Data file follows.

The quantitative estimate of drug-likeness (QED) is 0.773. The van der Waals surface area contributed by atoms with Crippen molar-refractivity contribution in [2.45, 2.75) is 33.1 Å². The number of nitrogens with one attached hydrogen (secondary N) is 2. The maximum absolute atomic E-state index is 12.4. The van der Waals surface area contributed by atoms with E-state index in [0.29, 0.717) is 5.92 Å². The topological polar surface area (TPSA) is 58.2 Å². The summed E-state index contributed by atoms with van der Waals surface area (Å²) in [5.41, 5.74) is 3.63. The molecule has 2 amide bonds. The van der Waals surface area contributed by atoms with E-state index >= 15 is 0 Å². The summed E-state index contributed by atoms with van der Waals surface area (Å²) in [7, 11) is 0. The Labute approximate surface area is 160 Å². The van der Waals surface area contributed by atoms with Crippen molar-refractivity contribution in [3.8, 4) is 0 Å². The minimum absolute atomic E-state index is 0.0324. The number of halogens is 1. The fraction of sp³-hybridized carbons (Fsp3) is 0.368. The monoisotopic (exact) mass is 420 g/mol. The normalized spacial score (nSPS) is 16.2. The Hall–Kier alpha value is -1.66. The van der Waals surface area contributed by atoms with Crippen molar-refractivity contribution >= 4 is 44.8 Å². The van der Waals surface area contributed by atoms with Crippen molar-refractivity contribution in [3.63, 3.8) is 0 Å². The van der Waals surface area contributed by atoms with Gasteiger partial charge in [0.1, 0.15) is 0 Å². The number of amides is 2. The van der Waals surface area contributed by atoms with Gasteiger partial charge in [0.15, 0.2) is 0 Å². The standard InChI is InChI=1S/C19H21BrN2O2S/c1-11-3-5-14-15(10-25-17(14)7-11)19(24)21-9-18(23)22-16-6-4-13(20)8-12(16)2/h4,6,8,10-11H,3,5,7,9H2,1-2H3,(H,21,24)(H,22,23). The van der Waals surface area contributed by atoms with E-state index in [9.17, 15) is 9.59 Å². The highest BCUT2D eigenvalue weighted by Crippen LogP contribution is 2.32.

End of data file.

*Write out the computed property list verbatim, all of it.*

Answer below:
The quantitative estimate of drug-likeness (QED) is 0.773. The van der Waals surface area contributed by atoms with Crippen molar-refractivity contribution in [2.45, 2.75) is 33.1 Å². The number of nitrogens with one attached hydrogen (secondary N) is 2. The maximum absolute atomic E-state index is 12.4. The van der Waals surface area contributed by atoms with E-state index in [0.29, 0.717) is 5.92 Å². The topological polar surface area (TPSA) is 58.2 Å². The summed E-state index contributed by atoms with van der Waals surface area (Å²) in [5.41, 5.74) is 3.63. The molecule has 2 amide bonds. The van der Waals surface area contributed by atoms with E-state index >= 15 is 0 Å². The summed E-state index contributed by atoms with van der Waals surface area (Å²) in [7, 11) is 0. The Labute approximate surface area is 160 Å². The van der Waals surface area contributed by atoms with Crippen molar-refractivity contribution in [3.8, 4) is 0 Å². The minimum absolute atomic E-state index is 0.0324. The number of halogens is 1. The fraction of sp³-hybridized carbons (Fsp3) is 0.368. The monoisotopic (exact) mass is 420 g/mol. The normalized spacial score (nSPS) is 16.2. The Hall–Kier alpha value is -1.66. The van der Waals surface area contributed by atoms with Crippen molar-refractivity contribution >= 4 is 44.8 Å². The van der Waals surface area contributed by atoms with Crippen molar-refractivity contribution in [3.63, 3.8) is 0 Å². The van der Waals surface area contributed by atoms with Gasteiger partial charge in [0.1, 0.15) is 0 Å². The number of amides is 2. The van der Waals surface area contributed by atoms with Gasteiger partial charge in [0.15, 0.2) is 0 Å². The standard InChI is InChI=1S/C19H21BrN2O2S/c1-11-3-5-14-15(10-25-17(14)7-11)19(24)21-9-18(23)22-16-6-4-13(20)8-12(16)2/h4,6,8,10-11H,3,5,7,9H2,1-2H3,(H,21,24)(H,22,23). The van der Waals surface area contributed by atoms with E-state index in [9.17, 15) is 9.59 Å². The highest BCUT2D eigenvalue weighted by Crippen LogP contribution is 2.32.